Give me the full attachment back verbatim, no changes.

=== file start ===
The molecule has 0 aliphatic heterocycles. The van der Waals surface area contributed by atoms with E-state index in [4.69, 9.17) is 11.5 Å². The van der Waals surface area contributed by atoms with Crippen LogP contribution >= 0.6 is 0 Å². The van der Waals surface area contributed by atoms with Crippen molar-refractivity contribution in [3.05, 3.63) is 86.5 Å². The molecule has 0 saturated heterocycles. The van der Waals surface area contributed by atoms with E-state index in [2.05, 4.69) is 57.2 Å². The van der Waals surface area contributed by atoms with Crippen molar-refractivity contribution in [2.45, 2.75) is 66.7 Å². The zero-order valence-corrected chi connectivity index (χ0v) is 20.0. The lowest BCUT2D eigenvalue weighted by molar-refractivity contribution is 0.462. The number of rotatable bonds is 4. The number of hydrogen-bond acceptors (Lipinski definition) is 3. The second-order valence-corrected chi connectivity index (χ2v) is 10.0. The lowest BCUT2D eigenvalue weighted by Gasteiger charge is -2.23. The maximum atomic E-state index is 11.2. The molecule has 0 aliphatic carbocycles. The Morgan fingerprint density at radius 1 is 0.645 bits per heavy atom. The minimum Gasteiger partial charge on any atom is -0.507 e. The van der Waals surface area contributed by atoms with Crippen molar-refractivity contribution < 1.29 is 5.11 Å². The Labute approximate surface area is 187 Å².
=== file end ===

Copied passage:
The molecule has 0 aliphatic heterocycles. The van der Waals surface area contributed by atoms with E-state index in [4.69, 9.17) is 11.5 Å². The van der Waals surface area contributed by atoms with Crippen LogP contribution >= 0.6 is 0 Å². The van der Waals surface area contributed by atoms with Crippen molar-refractivity contribution in [3.05, 3.63) is 86.5 Å². The molecule has 0 saturated heterocycles. The van der Waals surface area contributed by atoms with E-state index in [2.05, 4.69) is 57.2 Å². The van der Waals surface area contributed by atoms with Crippen molar-refractivity contribution in [2.45, 2.75) is 66.7 Å². The zero-order valence-corrected chi connectivity index (χ0v) is 20.0. The lowest BCUT2D eigenvalue weighted by molar-refractivity contribution is 0.462. The number of rotatable bonds is 4. The number of hydrogen-bond acceptors (Lipinski definition) is 3. The second-order valence-corrected chi connectivity index (χ2v) is 10.0. The lowest BCUT2D eigenvalue weighted by Gasteiger charge is -2.23. The maximum atomic E-state index is 11.2. The molecule has 0 aliphatic carbocycles. The Morgan fingerprint density at radius 1 is 0.645 bits per heavy atom. The minimum Gasteiger partial charge on any atom is -0.507 e. The van der Waals surface area contributed by atoms with Crippen molar-refractivity contribution < 1.29 is 5.11 Å². The Labute approximate surface area is 187 Å².